During the hiring process, John, who was to become her new supervisor, was supportive of her hire and spoke with appreciation of her ability to contribute to the company. He said that he was excited to have her on board and that they would work well together to support this new initiative. Sara very much looked forward to beginning her new role at this company under John’s leadership.
On her first morning of work, Sara walked into an empty office. There wasn’t anyone around so she phoned John on his cell. He told her he was busy and had just left a meeting. Sara detected a bit of irritation in his voice. It was not the welcome that she had hoped for, but Sara is a realistic person so she chalked it up to John having a busy day and needing to take his lunch break.
Unfortunately, this treatment foreshadowed what was to come. Over the next few months, several other instances occurred and Sara noticed that John acted much differently than she would have expected from her first impressions of him. On one occasion, she was even threatened by John. He said that if she didn’t make him look good in this department there would be hell to pay.
In another instance, Joan in Human Resources asked Sara to pass on a message to John. He told Sara that she should not be talking to the staff in Human Resources about a current project involving their department. John stated that going behind his back wouldn’t be tolerated. On a third occasion, in a meeting where Sara was being asked to do some committee work, John said that he heard a laugh from her coworkers and that they were making fun of her.
John undermined her authority in the presence of direct reports. On a number of occasions, he interrupted meetings with these direct reports by calling Sara out into the hallway. He would then use a loud voice to go over issues that he felt were of dire importance.
Sara looked to find support within the company, but the culture was one of don’t talk, don’t tell. Her isolation, impacted by John, did not lend itself to reaching out inside of the company. So she chose to seek counsel from an outside person who was a reputable chartered psychologist. Sara’s health faltered and after careful counseling and consideration, she resigned from the company within a year.
The bullying and harassment that Sara experienced in this company had a pervasive and lasting impact on her. Though, with the ongoing support of the very skillful psychologist and a certified executive coach, Sara moved on to other positions where she continued to contribute well.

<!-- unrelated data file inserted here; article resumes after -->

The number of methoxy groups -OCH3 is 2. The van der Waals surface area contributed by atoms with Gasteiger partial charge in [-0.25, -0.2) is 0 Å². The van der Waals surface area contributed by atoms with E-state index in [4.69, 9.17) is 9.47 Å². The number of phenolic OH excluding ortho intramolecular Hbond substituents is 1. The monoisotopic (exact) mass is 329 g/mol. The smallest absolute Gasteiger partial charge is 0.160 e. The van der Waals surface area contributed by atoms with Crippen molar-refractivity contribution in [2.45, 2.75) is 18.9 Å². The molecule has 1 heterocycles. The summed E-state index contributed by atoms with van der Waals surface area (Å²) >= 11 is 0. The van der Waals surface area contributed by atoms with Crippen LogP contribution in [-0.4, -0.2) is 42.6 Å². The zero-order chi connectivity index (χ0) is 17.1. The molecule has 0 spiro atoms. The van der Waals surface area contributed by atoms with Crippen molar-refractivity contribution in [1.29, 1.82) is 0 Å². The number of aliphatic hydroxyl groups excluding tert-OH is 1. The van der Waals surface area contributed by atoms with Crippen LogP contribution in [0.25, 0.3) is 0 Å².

A year later, due to the bullying and harassment with subsequent employees, John was let go from the company. John’s supervisor was also let go. This is one example of how bullying and harassment can impact an individual and a company. Needless to say, there is a huge cost to bullying and harassment of this nature.
What is the alternative? Civility and humility are offered as ways to create workplaces where people thrive. Civility and humility in leaders seems to be in the news often these days.
In a global marketplace where problems are increasingly complex it becomes key to seek these traits. That’s why Google’s SVP of People Operations, Lazlo Bock, says humility is one of the traits he’s looking for in new hires. “Your end goal,” explained Bock, “is what can we do together to problem-solve. I’ve contributed my piece, and then I step back.” And it is not just humility in creating space for others to contribute, says Bock—it’s “intellectual humility. Without humility, you are unable to learn.” (From: The Best Leaders are Humble Leaders, HBR, Prime & Salib)
Yet, there has been a reported decline in civility in the workplace.
There has been a decline in civility in the workplace, including the growth of bullying. Christine Porath, Georgetown University business professor wrote a piece in The New York Times about the decline of civility in the workplace: “A quarter of those I surveyed in l998 reported that they were treated rudely at work at least once week…That figure rose to nearly half in 2005, then to just over half in 2011.” In my article in Psychology Today,“The Rise of Incivility and Bullying in America,” “Repeated public opinion polls have voiced the concern of Americans over the erosion of civility in government, business, media and social media. The most recent poll by Weber Shandwick, reported that 65% of Americans say the lack of civility is a major problem that has worsened during the financial crisis and recession. What’s even more distressing is that nearly 50% of those surveyed said they were withdrawing from the basic tenants of democracy—government and politics—because of incivility and bullying.” (From: The Rise of Toxic Leadership and Toxic Workplaces: We Are Hypocrites About the Leaders We Want and Those We Choose, in Psychology Today, Williams)
Research indicates that that the bottom line is impacted by positively when a humble and honest leader is in place of CEO.
Fred Kiel, head of the executive development firm KRW international, recently studied 84 CEOs and more than 8,000 of their employees over the course of seven years. The results, written up in the Kiel’s recent book Return on Character found that people worked harder and more happily when they felt valued and respected. So-called “character-driven” CEOs who possess four virtues—integrity, compassion, forgiveness, and accountability—lead companies whose returns on assets are five times larger than those of executives who are more self-centered, he found. (From: The Rise of Toxic Leadership and Toxic Workplaces: We Are Hypocrites About the Leaders We Want and Those We Choose, in Psychology Today, Williams)
So, why do we continue to hear stories like Sara’s? What biases are in place when leaders, such as these, are hired? Watch for my next article which will highlight research-based explanations that show why the pattern of incivility in leading is often repeated.